Explained: Doctrine of Lis Pendens under Property Law

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Introduction: Origin

Lis pendens, translated from Latin is “a suit pending”, the term ‘Lis’ meaning ‘Litigation’ and ‘Pendens’ meaning ‘pending’. Lis Pendens comes from the Latin maxim “ut lite pendente nihil innovetur” which means nothing new to be introduced in a pending suit. The rule behind the maxim is to conclude settlements in a clearer way if any alienation is allowed during the proceedings of the suit.

The principle has been a statutory provision in Section 52 of the Transfer of Property Act, 1882. A defendant cannot, by alienating property during pendency of litigation, venture into depriving the successful plaintiff of the fruits of decree[1]

Legal Principle  

The doctrine of Lis Pendens as mentioned in Section 52 of the Transfer of Property Act states as follows:

“52. Transfer of property pending suit relating thereto.—During the 1[pendency] in any Court having authority 2[3[within the limits of India excluding the State of Jammu and Kashmir] or established beyond such limits] by 4[the Central Government] 5[* * *] of 6[any] suit or proceedings which is not collusive and in which any right to immoveable property is directly and specifically in question, the property cannot be transferred or otherwise dealt with by any party to the suit or proceeding so as to affect the rights of any other party thereto under any decree or order which may be made therein, except under the authority of the Court and on such terms as it may impose.”[2]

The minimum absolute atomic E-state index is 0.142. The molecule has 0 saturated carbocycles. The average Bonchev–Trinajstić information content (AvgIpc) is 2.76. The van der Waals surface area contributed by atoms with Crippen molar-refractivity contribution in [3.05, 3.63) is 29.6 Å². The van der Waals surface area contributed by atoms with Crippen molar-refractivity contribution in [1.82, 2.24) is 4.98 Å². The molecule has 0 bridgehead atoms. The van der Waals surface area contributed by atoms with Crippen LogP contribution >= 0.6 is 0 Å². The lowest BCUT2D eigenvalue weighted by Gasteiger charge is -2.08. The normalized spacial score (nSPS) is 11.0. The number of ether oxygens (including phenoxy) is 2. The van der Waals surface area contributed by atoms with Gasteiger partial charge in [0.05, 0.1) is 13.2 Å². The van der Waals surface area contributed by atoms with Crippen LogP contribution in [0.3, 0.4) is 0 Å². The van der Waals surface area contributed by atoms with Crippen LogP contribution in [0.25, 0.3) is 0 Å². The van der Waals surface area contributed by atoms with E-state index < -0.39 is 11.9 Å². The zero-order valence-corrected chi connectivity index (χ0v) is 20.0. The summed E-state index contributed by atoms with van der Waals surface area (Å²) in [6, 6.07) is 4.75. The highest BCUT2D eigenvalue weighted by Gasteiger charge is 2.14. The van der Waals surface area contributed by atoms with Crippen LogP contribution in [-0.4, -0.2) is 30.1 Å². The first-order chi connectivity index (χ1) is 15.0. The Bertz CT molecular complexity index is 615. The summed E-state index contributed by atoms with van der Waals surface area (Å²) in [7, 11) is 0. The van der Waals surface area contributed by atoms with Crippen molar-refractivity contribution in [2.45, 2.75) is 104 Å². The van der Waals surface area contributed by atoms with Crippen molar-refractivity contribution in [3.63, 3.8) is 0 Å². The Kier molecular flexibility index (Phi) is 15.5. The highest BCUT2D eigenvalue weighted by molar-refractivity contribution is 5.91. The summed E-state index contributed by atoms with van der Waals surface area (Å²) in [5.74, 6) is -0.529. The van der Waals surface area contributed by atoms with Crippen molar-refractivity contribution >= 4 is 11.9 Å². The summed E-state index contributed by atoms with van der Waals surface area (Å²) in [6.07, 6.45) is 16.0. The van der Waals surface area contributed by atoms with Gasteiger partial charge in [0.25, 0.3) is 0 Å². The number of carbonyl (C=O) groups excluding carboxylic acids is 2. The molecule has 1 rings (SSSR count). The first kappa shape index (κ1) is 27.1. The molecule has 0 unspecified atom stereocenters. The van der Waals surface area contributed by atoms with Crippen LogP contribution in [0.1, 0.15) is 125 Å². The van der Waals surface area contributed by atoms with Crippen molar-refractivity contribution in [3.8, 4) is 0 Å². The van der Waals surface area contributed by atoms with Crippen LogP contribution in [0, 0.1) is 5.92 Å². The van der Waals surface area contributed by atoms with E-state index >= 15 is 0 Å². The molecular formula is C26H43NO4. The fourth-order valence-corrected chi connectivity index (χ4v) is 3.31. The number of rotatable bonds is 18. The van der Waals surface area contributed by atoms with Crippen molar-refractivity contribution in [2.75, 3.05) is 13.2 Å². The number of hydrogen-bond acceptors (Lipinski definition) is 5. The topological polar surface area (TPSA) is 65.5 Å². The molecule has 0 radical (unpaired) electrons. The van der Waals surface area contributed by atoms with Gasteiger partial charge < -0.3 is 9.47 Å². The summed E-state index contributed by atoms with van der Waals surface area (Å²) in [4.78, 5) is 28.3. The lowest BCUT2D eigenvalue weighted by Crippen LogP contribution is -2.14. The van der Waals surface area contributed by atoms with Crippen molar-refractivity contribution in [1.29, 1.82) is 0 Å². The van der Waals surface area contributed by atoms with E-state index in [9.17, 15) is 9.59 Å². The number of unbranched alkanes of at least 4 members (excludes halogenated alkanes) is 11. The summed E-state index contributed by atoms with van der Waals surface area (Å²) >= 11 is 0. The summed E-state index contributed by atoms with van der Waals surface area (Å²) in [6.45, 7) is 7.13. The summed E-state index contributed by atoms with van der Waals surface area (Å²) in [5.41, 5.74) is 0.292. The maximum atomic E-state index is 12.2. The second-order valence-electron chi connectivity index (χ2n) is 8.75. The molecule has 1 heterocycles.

According to the Section, during the pendency of a suit or proceeding in any Court having jurisdiction within India or outside the limits of the central Government, involving the rights to a specifically mention immovable property, neither of the involved parties can either transfer nor deal with it in any other way which may affect the rights of the other party. Also, as per the explanation provided by the Section, it is mentioned that the applicability of this principle is from the day the suit has been brought on to the Court till the day of the judgment.

The main principle underlying Section 52 of the act is to maintain and preserve the status quo in a pending case and prevent any alteration that can be brought to the case by the involved parties. The principle specially mentions cases where an immovable property is directly or indirectly involved.